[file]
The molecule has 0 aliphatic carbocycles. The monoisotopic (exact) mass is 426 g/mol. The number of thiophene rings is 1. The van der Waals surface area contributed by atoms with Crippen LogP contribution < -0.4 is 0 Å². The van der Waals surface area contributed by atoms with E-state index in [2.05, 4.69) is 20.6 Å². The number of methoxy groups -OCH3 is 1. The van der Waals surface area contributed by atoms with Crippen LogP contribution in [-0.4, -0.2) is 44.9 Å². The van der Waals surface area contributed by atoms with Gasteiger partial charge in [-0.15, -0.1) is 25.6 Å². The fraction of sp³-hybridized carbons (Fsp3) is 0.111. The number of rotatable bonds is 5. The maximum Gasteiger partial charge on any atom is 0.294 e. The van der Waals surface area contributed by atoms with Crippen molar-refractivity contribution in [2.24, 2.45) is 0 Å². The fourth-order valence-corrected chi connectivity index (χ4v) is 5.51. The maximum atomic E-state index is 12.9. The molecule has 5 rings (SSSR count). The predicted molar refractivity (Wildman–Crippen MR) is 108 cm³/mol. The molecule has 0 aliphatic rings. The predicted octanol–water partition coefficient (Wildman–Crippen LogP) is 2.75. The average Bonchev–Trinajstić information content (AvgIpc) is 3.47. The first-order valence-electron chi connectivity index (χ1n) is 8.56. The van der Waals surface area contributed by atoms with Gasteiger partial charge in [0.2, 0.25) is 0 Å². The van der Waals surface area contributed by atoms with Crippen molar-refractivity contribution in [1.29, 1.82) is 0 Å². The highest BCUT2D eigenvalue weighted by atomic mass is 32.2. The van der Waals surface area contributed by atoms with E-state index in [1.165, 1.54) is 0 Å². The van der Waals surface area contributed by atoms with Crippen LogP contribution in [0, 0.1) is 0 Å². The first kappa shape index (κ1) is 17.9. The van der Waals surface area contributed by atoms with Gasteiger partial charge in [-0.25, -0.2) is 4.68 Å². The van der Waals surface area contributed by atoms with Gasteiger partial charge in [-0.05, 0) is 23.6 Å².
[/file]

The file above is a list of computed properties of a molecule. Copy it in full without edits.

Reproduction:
The molecule has 0 aliphatic carbocycles. The monoisotopic (exact) mass is 426 g/mol. The number of thiophene rings is 1. The van der Waals surface area contributed by atoms with Crippen LogP contribution < -0.4 is 0 Å². The van der Waals surface area contributed by atoms with E-state index in [2.05, 4.69) is 20.6 Å². The number of methoxy groups -OCH3 is 1. The van der Waals surface area contributed by atoms with Crippen LogP contribution in [-0.4, -0.2) is 44.9 Å². The van der Waals surface area contributed by atoms with Gasteiger partial charge in [-0.15, -0.1) is 25.6 Å². The fraction of sp³-hybridized carbons (Fsp3) is 0.111. The number of rotatable bonds is 5. The maximum Gasteiger partial charge on any atom is 0.294 e. The van der Waals surface area contributed by atoms with Crippen molar-refractivity contribution in [2.24, 2.45) is 0 Å². The fourth-order valence-corrected chi connectivity index (χ4v) is 5.51. The maximum atomic E-state index is 12.9. The molecule has 5 rings (SSSR count). The predicted molar refractivity (Wildman–Crippen MR) is 108 cm³/mol. The molecule has 0 aliphatic rings. The predicted octanol–water partition coefficient (Wildman–Crippen LogP) is 2.75. The average Bonchev–Trinajstić information content (AvgIpc) is 3.47. The first-order valence-electron chi connectivity index (χ1n) is 8.56. The van der Waals surface area contributed by atoms with Gasteiger partial charge in [0.2, 0.25) is 0 Å². The van der Waals surface area contributed by atoms with Crippen molar-refractivity contribution in [1.29, 1.82) is 0 Å². The highest BCUT2D eigenvalue weighted by atomic mass is 32.2. The van der Waals surface area contributed by atoms with E-state index in [1.165, 1.54) is 0 Å². The van der Waals surface area contributed by atoms with Crippen LogP contribution in [0, 0.1) is 0 Å². The first kappa shape index (κ1) is 17.9. The van der Waals surface area contributed by atoms with Gasteiger partial charge in [-0.25, -0.2) is 4.68 Å². The van der Waals surface area contributed by atoms with Gasteiger partial charge in [-0.05, 0) is 23.6 Å².